Shining a Light on FHIR Implementation: Progress Toward Publishing FHIR Endpoints

By Wes Barker, Vaishali Patel, and Jeff Smith, ONC
Twitter: @ONC_HealthIT

Using APIs “without Special Effort”

The ONC’s Cures Act Final Rule (Cures Rule) supports patients’ and providers’ access to electronic health information (EHI) through Health Level Seven (HL7®) Fast Healthcare Interoperability Resources (FHIR®) application programming interfaces (APIs). FHIR is ready for prime-time and the Cures Rule requires certain developers of certified health IT to provide a certified, FHIR API to their customer base by December 31, 2022.

To ensure these certified APIs can be accessed and used “without special effort”, the Cures Rule API Conditions and Maintenance of Certification contains a specific requirement that “service base URLs” – otherwise known as “endpoints” – must be published for all customers and in a machine-readable format at no charge. These electronic endpoints are the specific locations on the internet that make it possible for an app to know where to go to access health information on behalf of the users.

ONC developed the Lantern tool to monitor the nationwide implementation of FHIR APIs and to learn how easy it was to obtain their endpoints. Throughout the development of the Lantern tool, ONC worked with stakeholders to develop consensus around a standard format to publish these endpoint lists. This work identifies endpoint data that should be made available in order to facilitate interoperable linkages to these endpoints.

Current Guidance on FHIR Endpoint List Publication

The Lantern tool consumes public endpoint information, tests the accessibility of these endpoints, and then reports capability information to its public-facing dashboard. Through Lantern, we found variability in the publication of public endpoint lists, which makes it difficult for Lantern and other potential users of endpoints to consume the information in a systematic manner.

To help ensure greater consistency in data publication across developers, in May 2021 ONC recommended that health IT developers certifying to the new FHIR-based API certification criterion use the FHIR Endpoint resource to publish endpoint lists (for more information see the API Conditions and Maintenance of Certification requirements ). The more health IT developers that follow this approach the more standardized and consistent the ingestion of endpoints can be, without the need for potential customizations to process individual lists.

While our recommendation can help add needed consistency across the community, there is more work to be done! The current structure of the FHIR Endpoint resource allows for listing only one organization: the managing organization of the endpoint. Through Lantern we found that the managing organization may represent one of many organizations that are serviced by the endpoint.

Having all health care organizations serviced by the endpoint accessible and in a standardized format would go a long way in meeting the Cures Rule’s goals for using APIs without special effort. In so doing, app developers would be able to easily fetch these endpoints to build accurate and comprehensive endpoint lists to better aid users select from where they want to access electronic health information. Standardized endpoint publication would also simplify the Facilitated and Brokered FHIR Exchange models of the recently launched Trusted Exchange Framework and Common Agreement (TEFCA). Thus, one of the key questions that needs to be addressed is “How do we get all associated organizations serviced by an endpoint?”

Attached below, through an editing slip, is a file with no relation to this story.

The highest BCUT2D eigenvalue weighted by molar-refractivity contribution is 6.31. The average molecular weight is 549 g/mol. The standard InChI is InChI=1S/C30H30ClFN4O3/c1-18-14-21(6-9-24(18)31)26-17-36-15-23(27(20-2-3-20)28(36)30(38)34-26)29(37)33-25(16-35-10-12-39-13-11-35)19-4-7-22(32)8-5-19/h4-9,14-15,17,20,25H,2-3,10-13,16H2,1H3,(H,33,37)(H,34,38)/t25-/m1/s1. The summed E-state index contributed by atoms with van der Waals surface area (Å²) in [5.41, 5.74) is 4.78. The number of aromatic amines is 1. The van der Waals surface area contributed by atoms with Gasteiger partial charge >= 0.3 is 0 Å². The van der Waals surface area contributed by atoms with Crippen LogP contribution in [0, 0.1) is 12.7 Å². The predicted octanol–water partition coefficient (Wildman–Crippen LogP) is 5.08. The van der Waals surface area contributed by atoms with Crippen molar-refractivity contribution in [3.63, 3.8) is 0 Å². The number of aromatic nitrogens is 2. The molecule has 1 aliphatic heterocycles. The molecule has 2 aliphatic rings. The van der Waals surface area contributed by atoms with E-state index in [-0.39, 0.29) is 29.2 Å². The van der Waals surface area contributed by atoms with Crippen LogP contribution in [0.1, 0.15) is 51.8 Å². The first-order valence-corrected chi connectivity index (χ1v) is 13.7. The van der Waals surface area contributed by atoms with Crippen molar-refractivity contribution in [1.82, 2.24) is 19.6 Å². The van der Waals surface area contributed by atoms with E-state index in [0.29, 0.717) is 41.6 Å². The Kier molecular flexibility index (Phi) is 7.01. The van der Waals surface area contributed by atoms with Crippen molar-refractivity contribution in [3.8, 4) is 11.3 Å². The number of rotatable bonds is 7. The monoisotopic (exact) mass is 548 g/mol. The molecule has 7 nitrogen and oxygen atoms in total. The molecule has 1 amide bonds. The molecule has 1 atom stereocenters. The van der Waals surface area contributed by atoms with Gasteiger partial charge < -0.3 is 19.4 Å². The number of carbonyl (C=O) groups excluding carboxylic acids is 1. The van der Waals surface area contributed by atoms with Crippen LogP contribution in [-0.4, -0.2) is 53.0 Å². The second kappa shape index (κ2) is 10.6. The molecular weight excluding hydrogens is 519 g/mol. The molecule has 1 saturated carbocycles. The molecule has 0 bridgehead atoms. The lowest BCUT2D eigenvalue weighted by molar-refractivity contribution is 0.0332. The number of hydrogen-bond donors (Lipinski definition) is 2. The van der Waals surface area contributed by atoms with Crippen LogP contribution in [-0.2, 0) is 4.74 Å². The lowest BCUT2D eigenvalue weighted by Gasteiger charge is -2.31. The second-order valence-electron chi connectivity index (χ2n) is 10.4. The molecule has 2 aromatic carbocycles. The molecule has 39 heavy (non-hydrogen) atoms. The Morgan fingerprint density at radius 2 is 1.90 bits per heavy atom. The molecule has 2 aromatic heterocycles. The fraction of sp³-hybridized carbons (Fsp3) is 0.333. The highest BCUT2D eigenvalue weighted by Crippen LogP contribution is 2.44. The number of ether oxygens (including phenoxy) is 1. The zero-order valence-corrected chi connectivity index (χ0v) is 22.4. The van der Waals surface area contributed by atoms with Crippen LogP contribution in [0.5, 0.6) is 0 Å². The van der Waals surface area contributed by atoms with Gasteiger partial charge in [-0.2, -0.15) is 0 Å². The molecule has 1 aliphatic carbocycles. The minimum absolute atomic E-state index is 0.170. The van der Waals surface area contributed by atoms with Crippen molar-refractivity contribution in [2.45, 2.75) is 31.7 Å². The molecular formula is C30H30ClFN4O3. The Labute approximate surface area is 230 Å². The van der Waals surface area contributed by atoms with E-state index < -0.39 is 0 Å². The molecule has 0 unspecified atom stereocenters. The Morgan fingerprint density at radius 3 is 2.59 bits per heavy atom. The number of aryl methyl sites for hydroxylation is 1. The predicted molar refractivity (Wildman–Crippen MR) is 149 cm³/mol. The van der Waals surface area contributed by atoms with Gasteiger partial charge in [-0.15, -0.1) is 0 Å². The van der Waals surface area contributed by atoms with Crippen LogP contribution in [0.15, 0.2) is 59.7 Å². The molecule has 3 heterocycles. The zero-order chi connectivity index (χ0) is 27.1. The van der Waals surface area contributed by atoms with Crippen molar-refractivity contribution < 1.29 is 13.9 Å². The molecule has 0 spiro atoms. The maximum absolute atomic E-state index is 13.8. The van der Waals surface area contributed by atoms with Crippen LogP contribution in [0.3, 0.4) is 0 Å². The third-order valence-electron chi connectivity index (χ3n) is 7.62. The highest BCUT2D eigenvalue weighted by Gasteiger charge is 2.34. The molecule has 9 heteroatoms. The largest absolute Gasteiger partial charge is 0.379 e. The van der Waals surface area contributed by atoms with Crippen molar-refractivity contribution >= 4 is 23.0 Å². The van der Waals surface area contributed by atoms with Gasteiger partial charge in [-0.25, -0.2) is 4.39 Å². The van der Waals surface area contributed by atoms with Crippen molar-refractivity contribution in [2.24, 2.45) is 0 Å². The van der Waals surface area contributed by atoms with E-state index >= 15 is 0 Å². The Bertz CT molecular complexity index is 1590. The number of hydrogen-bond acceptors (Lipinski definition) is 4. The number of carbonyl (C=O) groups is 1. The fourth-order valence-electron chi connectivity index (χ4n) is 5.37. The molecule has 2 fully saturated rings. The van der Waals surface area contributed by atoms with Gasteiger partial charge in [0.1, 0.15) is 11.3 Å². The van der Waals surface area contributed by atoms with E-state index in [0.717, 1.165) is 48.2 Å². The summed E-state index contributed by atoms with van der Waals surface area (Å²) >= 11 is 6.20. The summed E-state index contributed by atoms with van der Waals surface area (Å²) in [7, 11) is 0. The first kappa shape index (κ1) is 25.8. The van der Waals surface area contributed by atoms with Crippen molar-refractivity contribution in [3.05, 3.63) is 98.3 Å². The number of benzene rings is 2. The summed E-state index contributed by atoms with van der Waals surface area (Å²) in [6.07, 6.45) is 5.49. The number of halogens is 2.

Proposed Approach for FHIR Endpoint List Publication

During a December 2021 workshop, one approach discussed focused on publishing endpoint information in the FHIR Endpoint resource format and corresponding FHIR Organization resources be made publicly accessible outside the FHIR server’s authentication/security framework. This would allow a user to query a publicly accessible endpoint’s system for associated organizations and retrieve them in the standardized FHIR format already supported by the system.

Workshop participants provided feedback on the value of greater standardization and, specifically, this new approach. In general, there was broad agreement that standardization of endpoint list publication would benefit both the developers and the users of certified API technology. We will continue to support the community in refining the standard and related implementation guidance through Lantern and keep shining light on FHIR API!

We are encouraged by stakeholder interest and look to the health IT community to continue to make progress on making FHIR APIs usable without special effort!

Want to Learn More?

View the slides and a recording of the December 2021 workshop. If you have questions or would like to more know more about the Lantern Tool, please contact Lantern Support. You may also sign-up for the ONC Health IT Certification Program email list to receive updates on the program and its requirements.

This article was originally published on the Health IT Buzz and is syndicated here with permission.